, , , , , , , ,

Take Two Interactive’s boss bragged about working his devs to the bone in order for Red Dead Redemption 2 to make it to market. Ubisoft has been demonstrably shown to keep miserably sexist and racist people in its upper management. J.K. Rowling has pulled off her mask to unveil a transphobic goblin beneath.

In spite of all this, I absolutely bought RDR2 day one, am interested in Riders Republic, and am at least curious about Hogwarts Legacy. All of which come with the extraordinarily complex baggage that feeling this way means I stand alongside vile humans and their even more vile opinions and behaviors.

That’s not to say that I actually do support these people, just in case that wasn’t immediately obvious. Crunch is wrong, trans women are women and trans men are men, the gender binary is bullshit, and you should never approach someone like they’re a sexual plaything, especially while holding a position of structural power in an office. But as deep down as I hold these convictions, there’s still a sense of guilt when I get excited for certain games that are backed by monstrous humans — a standoff between my social beliefs and my desire to support the rank-and-file devs caught in the eye of the storm.

This is further conflated with the fact that, by many degrees, I have the societal advantage and comfort of being able to selectively choose which of these horrible things to ignore. I’m a straight-passing white dude who can hide his sexual orientation and gender-based expression as simply as flipping a switch. Not many have that freedom, which makes me feel worse on top of it.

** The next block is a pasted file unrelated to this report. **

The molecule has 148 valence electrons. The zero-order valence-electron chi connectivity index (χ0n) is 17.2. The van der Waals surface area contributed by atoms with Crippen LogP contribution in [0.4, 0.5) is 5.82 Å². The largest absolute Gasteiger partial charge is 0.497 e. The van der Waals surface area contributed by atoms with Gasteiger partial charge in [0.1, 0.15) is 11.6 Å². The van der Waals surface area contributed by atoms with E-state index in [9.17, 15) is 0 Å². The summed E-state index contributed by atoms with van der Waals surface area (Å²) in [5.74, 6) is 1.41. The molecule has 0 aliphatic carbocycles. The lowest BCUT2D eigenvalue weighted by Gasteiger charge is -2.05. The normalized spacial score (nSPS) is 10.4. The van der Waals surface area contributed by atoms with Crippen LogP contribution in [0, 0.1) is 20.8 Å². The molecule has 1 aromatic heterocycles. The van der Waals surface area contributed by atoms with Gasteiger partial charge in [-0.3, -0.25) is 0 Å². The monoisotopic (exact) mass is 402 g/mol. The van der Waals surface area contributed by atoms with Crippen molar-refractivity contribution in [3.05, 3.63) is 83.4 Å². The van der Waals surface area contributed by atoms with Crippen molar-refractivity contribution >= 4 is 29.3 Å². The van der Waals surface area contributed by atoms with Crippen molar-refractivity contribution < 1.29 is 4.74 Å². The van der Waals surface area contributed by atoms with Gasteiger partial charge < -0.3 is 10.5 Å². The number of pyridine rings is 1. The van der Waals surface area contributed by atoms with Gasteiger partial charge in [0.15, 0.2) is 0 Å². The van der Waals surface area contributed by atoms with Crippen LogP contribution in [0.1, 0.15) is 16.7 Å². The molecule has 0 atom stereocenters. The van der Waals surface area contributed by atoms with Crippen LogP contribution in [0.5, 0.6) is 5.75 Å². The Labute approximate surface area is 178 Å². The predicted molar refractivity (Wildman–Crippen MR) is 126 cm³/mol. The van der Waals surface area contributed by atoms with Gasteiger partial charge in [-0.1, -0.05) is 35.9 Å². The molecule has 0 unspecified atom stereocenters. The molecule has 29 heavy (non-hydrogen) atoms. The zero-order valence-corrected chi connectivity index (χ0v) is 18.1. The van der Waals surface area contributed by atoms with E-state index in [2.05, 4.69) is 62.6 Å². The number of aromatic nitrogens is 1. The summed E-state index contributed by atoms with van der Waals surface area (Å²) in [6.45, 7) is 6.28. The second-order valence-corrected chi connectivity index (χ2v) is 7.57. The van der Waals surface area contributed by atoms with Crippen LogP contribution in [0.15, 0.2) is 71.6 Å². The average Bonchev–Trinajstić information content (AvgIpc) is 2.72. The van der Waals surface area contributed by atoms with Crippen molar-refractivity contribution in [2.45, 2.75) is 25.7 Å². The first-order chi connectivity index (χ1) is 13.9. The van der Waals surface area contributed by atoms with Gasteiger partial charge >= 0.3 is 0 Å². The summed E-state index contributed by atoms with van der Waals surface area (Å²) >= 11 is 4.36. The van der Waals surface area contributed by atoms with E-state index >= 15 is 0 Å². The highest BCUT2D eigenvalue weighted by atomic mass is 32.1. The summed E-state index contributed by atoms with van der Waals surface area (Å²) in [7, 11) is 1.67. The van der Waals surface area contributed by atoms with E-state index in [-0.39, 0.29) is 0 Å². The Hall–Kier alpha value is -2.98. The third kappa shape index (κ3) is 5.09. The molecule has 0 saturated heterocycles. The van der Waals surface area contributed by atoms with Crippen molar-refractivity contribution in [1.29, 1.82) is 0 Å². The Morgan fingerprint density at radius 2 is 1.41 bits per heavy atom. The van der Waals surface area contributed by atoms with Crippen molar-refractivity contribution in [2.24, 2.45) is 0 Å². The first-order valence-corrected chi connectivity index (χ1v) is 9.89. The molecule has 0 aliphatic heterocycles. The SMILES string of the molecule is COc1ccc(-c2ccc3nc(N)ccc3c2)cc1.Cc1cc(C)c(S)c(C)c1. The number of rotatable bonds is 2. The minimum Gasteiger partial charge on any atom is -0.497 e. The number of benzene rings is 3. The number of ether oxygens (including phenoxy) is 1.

At the same time, I also realize that I’m not being told to not like things, either, and if one divorces these titles from their miserable associations, you can find the fun in these games. Riders Republic looks like Forza Horizon for extreme sports, and I freaking love Forza Horizon. And while I don’t have a horse in the Hogwarts fandom race, I have to admit that creating my own witch or wizard in Hogwarts Legacy is an extremely interesting hook.

Hate the artist, not the art. Right? Maybe. Maybe not.

If a friend of mine told me that buying one of these games would genuinely harm them, then it wouldn’t even be a second thought to not offer monetary support. But I also appreciate that even considering buying in to these games is helping to harm people that I do care for and can at least nearly empathize with. So I’m left with the feeling of being surrounded by eggshells. And it’s miserable.

Ultimately, I will have to hope that people outed for their villainy in the games industry and creative world are excised like the cancerous tumors they are. I have to hope that things will improve for the marginalized. I have to provide what meaningful support to causes I can. At the same time, I also am going to try to sever these games from their awful connections and focus on the title’s merits themselves. But, to be absolutely clear, that doesn’t mean I’m comfortable with it. Or even remotely like it.